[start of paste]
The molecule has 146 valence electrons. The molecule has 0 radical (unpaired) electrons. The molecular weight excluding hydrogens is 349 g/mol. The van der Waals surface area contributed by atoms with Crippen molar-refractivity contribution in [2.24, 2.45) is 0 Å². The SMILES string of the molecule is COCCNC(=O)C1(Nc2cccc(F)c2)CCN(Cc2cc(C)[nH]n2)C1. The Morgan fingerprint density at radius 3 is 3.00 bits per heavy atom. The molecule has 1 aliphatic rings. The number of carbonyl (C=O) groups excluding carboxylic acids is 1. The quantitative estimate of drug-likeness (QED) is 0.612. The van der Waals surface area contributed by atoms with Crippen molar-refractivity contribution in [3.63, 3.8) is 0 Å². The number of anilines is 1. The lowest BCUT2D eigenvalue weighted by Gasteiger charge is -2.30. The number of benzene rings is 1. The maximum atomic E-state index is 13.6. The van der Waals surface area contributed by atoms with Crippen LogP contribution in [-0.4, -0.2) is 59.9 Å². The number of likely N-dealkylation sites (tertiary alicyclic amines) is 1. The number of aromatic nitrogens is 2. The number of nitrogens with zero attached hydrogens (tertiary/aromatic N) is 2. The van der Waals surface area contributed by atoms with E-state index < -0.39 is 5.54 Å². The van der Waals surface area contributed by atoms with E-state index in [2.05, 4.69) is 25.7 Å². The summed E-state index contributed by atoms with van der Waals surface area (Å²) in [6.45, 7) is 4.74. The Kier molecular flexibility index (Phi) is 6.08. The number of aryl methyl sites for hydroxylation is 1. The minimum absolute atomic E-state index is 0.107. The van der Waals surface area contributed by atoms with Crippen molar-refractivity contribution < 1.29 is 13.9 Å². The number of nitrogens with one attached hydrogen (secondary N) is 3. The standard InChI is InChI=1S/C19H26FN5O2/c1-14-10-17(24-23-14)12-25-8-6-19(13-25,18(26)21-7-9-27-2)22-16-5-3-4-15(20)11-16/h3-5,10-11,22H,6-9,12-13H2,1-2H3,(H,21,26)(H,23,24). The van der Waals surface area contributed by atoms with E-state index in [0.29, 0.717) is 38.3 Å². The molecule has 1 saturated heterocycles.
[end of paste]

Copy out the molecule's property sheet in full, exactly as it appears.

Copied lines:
The molecule has 146 valence electrons. The molecule has 0 radical (unpaired) electrons. The molecular weight excluding hydrogens is 349 g/mol. The van der Waals surface area contributed by atoms with Crippen molar-refractivity contribution in [2.24, 2.45) is 0 Å². The SMILES string of the molecule is COCCNC(=O)C1(Nc2cccc(F)c2)CCN(Cc2cc(C)[nH]n2)C1. The Morgan fingerprint density at radius 3 is 3.00 bits per heavy atom. The molecule has 1 aliphatic rings. The number of carbonyl (C=O) groups excluding carboxylic acids is 1. The quantitative estimate of drug-likeness (QED) is 0.612. The van der Waals surface area contributed by atoms with Crippen molar-refractivity contribution in [3.63, 3.8) is 0 Å². The number of anilines is 1. The lowest BCUT2D eigenvalue weighted by Gasteiger charge is -2.30. The number of benzene rings is 1. The maximum atomic E-state index is 13.6. The van der Waals surface area contributed by atoms with Crippen LogP contribution in [-0.4, -0.2) is 59.9 Å². The number of likely N-dealkylation sites (tertiary alicyclic amines) is 1. The number of aromatic nitrogens is 2. The number of nitrogens with zero attached hydrogens (tertiary/aromatic N) is 2. The van der Waals surface area contributed by atoms with E-state index < -0.39 is 5.54 Å². The van der Waals surface area contributed by atoms with E-state index in [2.05, 4.69) is 25.7 Å². The summed E-state index contributed by atoms with van der Waals surface area (Å²) in [6.45, 7) is 4.74. The Kier molecular flexibility index (Phi) is 6.08. The number of aryl methyl sites for hydroxylation is 1. The minimum absolute atomic E-state index is 0.107. The van der Waals surface area contributed by atoms with Crippen molar-refractivity contribution < 1.29 is 13.9 Å². The number of nitrogens with one attached hydrogen (secondary N) is 3. The standard InChI is InChI=1S/C19H26FN5O2/c1-14-10-17(24-23-14)12-25-8-6-19(13-25,18(26)21-7-9-27-2)22-16-5-3-4-15(20)11-16/h3-5,10-11,22H,6-9,12-13H2,1-2H3,(H,21,26)(H,23,24). The van der Waals surface area contributed by atoms with E-state index in [0.29, 0.717) is 38.3 Å². The molecule has 1 saturated heterocycles.